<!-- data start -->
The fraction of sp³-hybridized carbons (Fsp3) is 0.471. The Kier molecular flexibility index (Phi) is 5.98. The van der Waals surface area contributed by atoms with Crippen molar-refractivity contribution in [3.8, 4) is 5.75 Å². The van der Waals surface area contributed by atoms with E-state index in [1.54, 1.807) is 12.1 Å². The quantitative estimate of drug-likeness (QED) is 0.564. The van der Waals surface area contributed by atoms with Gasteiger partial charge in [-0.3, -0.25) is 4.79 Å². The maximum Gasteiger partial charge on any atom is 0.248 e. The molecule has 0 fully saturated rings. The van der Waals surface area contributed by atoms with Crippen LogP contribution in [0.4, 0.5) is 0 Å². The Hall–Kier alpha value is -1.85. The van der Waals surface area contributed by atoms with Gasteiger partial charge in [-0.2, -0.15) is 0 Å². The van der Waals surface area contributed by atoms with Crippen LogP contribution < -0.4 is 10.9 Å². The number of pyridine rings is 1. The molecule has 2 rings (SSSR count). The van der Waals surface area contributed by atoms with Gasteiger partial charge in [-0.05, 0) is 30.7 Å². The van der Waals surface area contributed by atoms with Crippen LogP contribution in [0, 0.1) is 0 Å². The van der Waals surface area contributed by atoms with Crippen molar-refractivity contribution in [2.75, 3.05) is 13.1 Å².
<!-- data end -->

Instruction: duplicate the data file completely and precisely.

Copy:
The fraction of sp³-hybridized carbons (Fsp3) is 0.471. The Kier molecular flexibility index (Phi) is 5.98. The van der Waals surface area contributed by atoms with Crippen molar-refractivity contribution in [3.8, 4) is 5.75 Å². The van der Waals surface area contributed by atoms with E-state index in [1.54, 1.807) is 12.1 Å². The quantitative estimate of drug-likeness (QED) is 0.564. The van der Waals surface area contributed by atoms with Gasteiger partial charge in [-0.3, -0.25) is 4.79 Å². The maximum Gasteiger partial charge on any atom is 0.248 e. The molecule has 0 fully saturated rings. The van der Waals surface area contributed by atoms with Crippen LogP contribution in [0.4, 0.5) is 0 Å². The Hall–Kier alpha value is -1.85. The van der Waals surface area contributed by atoms with Gasteiger partial charge in [-0.2, -0.15) is 0 Å². The van der Waals surface area contributed by atoms with Crippen LogP contribution < -0.4 is 10.9 Å². The number of pyridine rings is 1. The molecule has 2 rings (SSSR count). The van der Waals surface area contributed by atoms with Gasteiger partial charge in [-0.05, 0) is 30.7 Å². The van der Waals surface area contributed by atoms with Crippen LogP contribution in [0, 0.1) is 0 Å². The van der Waals surface area contributed by atoms with Crippen molar-refractivity contribution in [2.75, 3.05) is 13.1 Å².